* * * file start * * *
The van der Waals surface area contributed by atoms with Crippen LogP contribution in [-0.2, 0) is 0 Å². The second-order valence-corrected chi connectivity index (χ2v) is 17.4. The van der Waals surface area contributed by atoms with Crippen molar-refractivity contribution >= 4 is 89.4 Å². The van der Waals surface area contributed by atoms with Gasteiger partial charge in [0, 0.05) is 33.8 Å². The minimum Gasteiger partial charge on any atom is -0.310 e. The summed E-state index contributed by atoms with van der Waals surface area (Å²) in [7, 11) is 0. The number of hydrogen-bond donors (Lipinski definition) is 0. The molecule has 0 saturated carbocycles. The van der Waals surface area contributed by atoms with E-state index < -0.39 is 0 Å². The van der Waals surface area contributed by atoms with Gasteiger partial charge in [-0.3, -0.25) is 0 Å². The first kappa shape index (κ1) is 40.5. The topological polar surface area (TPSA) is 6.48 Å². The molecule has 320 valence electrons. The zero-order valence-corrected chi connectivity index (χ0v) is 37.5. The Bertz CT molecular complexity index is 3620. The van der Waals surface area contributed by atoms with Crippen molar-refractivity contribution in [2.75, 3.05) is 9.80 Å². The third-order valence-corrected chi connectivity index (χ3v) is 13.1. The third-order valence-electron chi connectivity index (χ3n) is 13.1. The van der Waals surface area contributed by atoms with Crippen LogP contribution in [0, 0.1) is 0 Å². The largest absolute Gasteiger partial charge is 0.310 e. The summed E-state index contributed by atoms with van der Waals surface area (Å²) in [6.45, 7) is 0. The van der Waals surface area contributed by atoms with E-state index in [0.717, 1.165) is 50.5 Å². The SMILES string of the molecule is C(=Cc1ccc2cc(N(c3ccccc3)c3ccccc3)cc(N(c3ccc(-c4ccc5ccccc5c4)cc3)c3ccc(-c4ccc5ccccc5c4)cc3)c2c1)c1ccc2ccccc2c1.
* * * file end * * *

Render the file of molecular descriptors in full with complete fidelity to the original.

The van der Waals surface area contributed by atoms with Crippen LogP contribution in [-0.2, 0) is 0 Å². The second-order valence-corrected chi connectivity index (χ2v) is 17.4. The van der Waals surface area contributed by atoms with Crippen molar-refractivity contribution >= 4 is 89.4 Å². The van der Waals surface area contributed by atoms with Gasteiger partial charge in [0, 0.05) is 33.8 Å². The minimum Gasteiger partial charge on any atom is -0.310 e. The summed E-state index contributed by atoms with van der Waals surface area (Å²) in [7, 11) is 0. The number of hydrogen-bond donors (Lipinski definition) is 0. The molecule has 0 saturated carbocycles. The van der Waals surface area contributed by atoms with E-state index < -0.39 is 0 Å². The van der Waals surface area contributed by atoms with Gasteiger partial charge in [-0.3, -0.25) is 0 Å². The first kappa shape index (κ1) is 40.5. The topological polar surface area (TPSA) is 6.48 Å². The molecule has 320 valence electrons. The zero-order valence-corrected chi connectivity index (χ0v) is 37.5. The Bertz CT molecular complexity index is 3620. The van der Waals surface area contributed by atoms with Crippen molar-refractivity contribution in [2.75, 3.05) is 9.80 Å². The third-order valence-corrected chi connectivity index (χ3v) is 13.1. The third-order valence-electron chi connectivity index (χ3n) is 13.1. The van der Waals surface area contributed by atoms with Crippen LogP contribution in [0, 0.1) is 0 Å². The largest absolute Gasteiger partial charge is 0.310 e. The summed E-state index contributed by atoms with van der Waals surface area (Å²) in [6.45, 7) is 0. The van der Waals surface area contributed by atoms with E-state index in [0.717, 1.165) is 50.5 Å². The SMILES string of the molecule is C(=Cc1ccc2cc(N(c3ccccc3)c3ccccc3)cc(N(c3ccc(-c4ccc5ccccc5c4)cc3)c3ccc(-c4ccc5ccccc5c4)cc3)c2c1)c1ccc2ccccc2c1.